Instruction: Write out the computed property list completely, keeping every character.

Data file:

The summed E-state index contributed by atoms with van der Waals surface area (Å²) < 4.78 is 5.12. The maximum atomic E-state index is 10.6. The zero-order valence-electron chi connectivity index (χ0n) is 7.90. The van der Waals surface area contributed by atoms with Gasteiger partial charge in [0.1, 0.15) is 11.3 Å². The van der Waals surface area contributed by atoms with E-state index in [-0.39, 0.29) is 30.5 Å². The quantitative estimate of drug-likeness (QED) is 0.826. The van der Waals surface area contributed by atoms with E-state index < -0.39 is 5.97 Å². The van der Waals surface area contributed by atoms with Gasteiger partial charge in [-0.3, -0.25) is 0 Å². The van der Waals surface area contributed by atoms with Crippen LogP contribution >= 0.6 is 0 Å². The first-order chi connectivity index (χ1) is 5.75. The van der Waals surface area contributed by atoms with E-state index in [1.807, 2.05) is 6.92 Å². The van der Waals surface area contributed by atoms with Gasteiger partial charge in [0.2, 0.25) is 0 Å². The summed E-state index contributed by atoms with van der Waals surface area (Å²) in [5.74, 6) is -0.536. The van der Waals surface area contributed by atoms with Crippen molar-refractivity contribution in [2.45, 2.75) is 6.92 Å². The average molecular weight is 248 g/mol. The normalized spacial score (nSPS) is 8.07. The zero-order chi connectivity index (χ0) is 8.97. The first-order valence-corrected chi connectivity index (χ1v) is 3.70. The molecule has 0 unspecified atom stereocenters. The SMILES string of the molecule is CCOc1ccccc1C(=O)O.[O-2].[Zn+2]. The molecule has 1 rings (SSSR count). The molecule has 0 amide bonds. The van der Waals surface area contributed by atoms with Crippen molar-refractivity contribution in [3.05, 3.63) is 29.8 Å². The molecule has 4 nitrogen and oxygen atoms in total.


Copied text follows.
The summed E-state index contributed by atoms with van der Waals surface area (Å²) < 4.78 is 5.12. The maximum atomic E-state index is 10.6. The zero-order valence-electron chi connectivity index (χ0n) is 7.90. The van der Waals surface area contributed by atoms with Gasteiger partial charge in [0.1, 0.15) is 11.3 Å². The van der Waals surface area contributed by atoms with E-state index in [-0.39, 0.29) is 30.5 Å². The quantitative estimate of drug-likeness (QED) is 0.826. The van der Waals surface area contributed by atoms with E-state index < -0.39 is 5.97 Å². The van der Waals surface area contributed by atoms with Gasteiger partial charge in [-0.3, -0.25) is 0 Å². The van der Waals surface area contributed by atoms with Crippen LogP contribution >= 0.6 is 0 Å². The first-order chi connectivity index (χ1) is 5.75. The van der Waals surface area contributed by atoms with E-state index in [1.807, 2.05) is 6.92 Å². The van der Waals surface area contributed by atoms with Gasteiger partial charge in [0.2, 0.25) is 0 Å². The summed E-state index contributed by atoms with van der Waals surface area (Å²) in [5.74, 6) is -0.536. The van der Waals surface area contributed by atoms with Crippen molar-refractivity contribution in [2.45, 2.75) is 6.92 Å². The average molecular weight is 248 g/mol. The normalized spacial score (nSPS) is 8.07. The zero-order chi connectivity index (χ0) is 8.97. The first-order valence-corrected chi connectivity index (χ1v) is 3.70. The molecule has 0 unspecified atom stereocenters. The SMILES string of the molecule is CCOc1ccccc1C(=O)O.[O-2].[Zn+2]. The molecule has 1 rings (SSSR count). The molecule has 0 amide bonds. The van der Waals surface area contributed by atoms with Crippen molar-refractivity contribution in [3.05, 3.63) is 29.8 Å². The molecule has 4 nitrogen and oxygen atoms in total.